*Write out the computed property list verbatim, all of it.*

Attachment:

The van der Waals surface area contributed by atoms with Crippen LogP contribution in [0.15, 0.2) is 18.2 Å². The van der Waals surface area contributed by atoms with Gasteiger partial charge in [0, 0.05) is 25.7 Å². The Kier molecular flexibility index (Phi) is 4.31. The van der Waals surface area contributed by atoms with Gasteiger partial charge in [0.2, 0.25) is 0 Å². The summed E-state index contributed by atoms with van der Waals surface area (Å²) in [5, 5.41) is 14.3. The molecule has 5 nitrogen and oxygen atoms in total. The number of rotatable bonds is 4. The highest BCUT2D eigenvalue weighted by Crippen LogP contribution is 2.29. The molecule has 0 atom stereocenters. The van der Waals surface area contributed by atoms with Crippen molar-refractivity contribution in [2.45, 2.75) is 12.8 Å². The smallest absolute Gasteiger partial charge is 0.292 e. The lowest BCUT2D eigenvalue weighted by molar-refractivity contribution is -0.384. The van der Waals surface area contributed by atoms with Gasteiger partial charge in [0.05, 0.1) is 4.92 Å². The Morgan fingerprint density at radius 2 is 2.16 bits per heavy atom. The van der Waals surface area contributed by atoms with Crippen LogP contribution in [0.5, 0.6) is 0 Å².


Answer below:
The van der Waals surface area contributed by atoms with Crippen LogP contribution in [0.15, 0.2) is 18.2 Å². The van der Waals surface area contributed by atoms with Gasteiger partial charge in [0, 0.05) is 25.7 Å². The Kier molecular flexibility index (Phi) is 4.31. The van der Waals surface area contributed by atoms with Gasteiger partial charge in [0.2, 0.25) is 0 Å². The summed E-state index contributed by atoms with van der Waals surface area (Å²) in [5, 5.41) is 14.3. The molecule has 5 nitrogen and oxygen atoms in total. The number of rotatable bonds is 4. The highest BCUT2D eigenvalue weighted by Crippen LogP contribution is 2.29. The molecule has 0 atom stereocenters. The van der Waals surface area contributed by atoms with Crippen molar-refractivity contribution in [2.45, 2.75) is 12.8 Å². The smallest absolute Gasteiger partial charge is 0.292 e. The lowest BCUT2D eigenvalue weighted by molar-refractivity contribution is -0.384. The van der Waals surface area contributed by atoms with Gasteiger partial charge in [0.05, 0.1) is 4.92 Å². The Morgan fingerprint density at radius 2 is 2.16 bits per heavy atom. The van der Waals surface area contributed by atoms with Crippen LogP contribution in [0.5, 0.6) is 0 Å².